Tag Archives: forgiveness

Mr. Boomsma, I really love you!

There are some self-appointed experts out there (I might be considered one depending in the topic) who really don’t get it right. They remind me of Lucy of the Peanuts comic strip once who once declared, “If you can’t be right, be wrong loudlyl”

I’ve been frustrated ever since reading a column by a minister (his emphasis, not mine) who seems to think he’s got raising kids figured out. As is often the case these days, his solution is one-dimensional. He thinks kids need love; parents need respect and therein lies the tension in child rearing. His recommendation is to make certain our children feel loved when we discipline—that way they’ll be more likely to respect us. You’ve heard it before. Maybe you’ve used it before. “I’m only doing this because I love you.”

balance love respectOf course he’s not wrong—unless you consider only dealing with half the equation correct. In my work with the kids I’ve found that kids need (and deserve) respect just as much as adults. What successes I’ve had includes dishing out lots of both love and respect.

There’s a young lady at school who is beginning to figure this out. When she needs redirecting and correcting she will come over to me, grab me around the legs for a hug and say, “Mr. Boomsma, I really love you.” It’s an interesting coping mechanism on her part and was initially very disarming. Assuring me she really loves me could, after all, make me melt into submission. “It’s okay. All is forgiven”.

This is not just about love and forgiveness, so  I will respond by affirming that I love her as well but we also have to respect each other so together we can accomplish our work for the day. One of Mr. Boomsma’s rules is “follow directions quickly” and her love for me doesn’t negate the rule. She gets assurance that I also don’t feel any less loved when she doesn’t quite measure up.  But this is also about demonstrating respect for each other.

My best day with her recently was when she kept saying she needed to tell me something. Unfortunately this came at the busiest time of the day and it was necessary to ask her to wait until things were settled so I could pay attention better to a girl who is easy to ignore; she’s pretty high maintenance. (But what five-year old isn’t? If you don’t figure out how to get the kids to help you prioritize, the school day can be long and arduous with nineteen little voices calling your name.)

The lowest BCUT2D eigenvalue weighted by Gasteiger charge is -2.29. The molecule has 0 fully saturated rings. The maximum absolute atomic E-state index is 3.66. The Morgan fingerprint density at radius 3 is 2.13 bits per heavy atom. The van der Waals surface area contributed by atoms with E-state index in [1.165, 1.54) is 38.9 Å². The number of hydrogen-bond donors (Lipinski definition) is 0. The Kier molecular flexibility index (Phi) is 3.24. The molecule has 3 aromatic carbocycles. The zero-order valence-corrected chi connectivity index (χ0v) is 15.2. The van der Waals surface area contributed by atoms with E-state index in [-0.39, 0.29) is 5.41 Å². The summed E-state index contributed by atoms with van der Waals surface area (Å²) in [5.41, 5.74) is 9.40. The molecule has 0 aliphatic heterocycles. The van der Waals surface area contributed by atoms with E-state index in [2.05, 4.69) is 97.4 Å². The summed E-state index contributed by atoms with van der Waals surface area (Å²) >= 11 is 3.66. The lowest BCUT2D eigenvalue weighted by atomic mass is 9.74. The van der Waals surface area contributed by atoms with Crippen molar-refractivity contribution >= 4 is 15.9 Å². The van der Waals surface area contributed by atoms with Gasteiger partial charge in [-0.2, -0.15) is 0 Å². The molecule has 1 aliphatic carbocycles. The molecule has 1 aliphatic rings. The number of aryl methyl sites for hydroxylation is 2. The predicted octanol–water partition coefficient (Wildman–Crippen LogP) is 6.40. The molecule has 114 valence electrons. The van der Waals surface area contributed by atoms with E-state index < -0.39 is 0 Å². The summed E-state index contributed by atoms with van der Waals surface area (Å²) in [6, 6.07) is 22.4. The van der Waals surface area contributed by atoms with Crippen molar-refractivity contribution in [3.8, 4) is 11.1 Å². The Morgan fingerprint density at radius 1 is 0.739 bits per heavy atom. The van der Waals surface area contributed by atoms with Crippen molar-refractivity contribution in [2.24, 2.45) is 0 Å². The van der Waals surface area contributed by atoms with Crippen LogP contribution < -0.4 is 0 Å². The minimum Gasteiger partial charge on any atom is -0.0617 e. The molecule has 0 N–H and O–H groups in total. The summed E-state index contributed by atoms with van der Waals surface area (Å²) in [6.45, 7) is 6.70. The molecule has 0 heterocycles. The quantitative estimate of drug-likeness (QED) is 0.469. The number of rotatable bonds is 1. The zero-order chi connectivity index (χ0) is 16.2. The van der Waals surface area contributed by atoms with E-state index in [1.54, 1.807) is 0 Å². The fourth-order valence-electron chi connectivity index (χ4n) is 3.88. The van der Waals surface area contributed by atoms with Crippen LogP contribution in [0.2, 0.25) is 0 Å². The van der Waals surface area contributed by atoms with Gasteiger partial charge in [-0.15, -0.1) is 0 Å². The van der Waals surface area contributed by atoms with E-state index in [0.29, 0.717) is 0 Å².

When we’d achieved order, I walked over and knelt down beside her. I immediately noticed she had tears on her cheeks. When I asked what was wrong she replied, “Mr. Boomsma, I’m really sorry my behavior wasn’t very good today.”

So it was my turn to tell her I really love her. I don’t think she noticed the tear in the corner of my eye as I thanked her for trying that day. I felt loved and respected by her acknowledgement. She is accepting responsibility for her behavior as well as her love.  I think we might be onto something.

“I’m sorry I’m not better at this…”

During a recent visit to a third grade art class a budding young artist finished her assigned work before the class was over. Since project work is often finished at different paces, students who complete their assignment with the teacher’s approval are then allowed to “play” individually with other projects of their chosing. This young lady requested that I sit across from her “So I can draw a picture of you.”

This process involved a number of different colored crayons and certainly included some artistic license. I am wearing glasses in the result, but my clothing was adapted to include a turtleneck shirt. “I’m not really very good at drawing necks,” was the explanation. I chuckled at the thought of the mall artists who will do sketches will you wait. They usually work in silence with a small audience behind them and you get to watch the audience’s reactions as the image forms.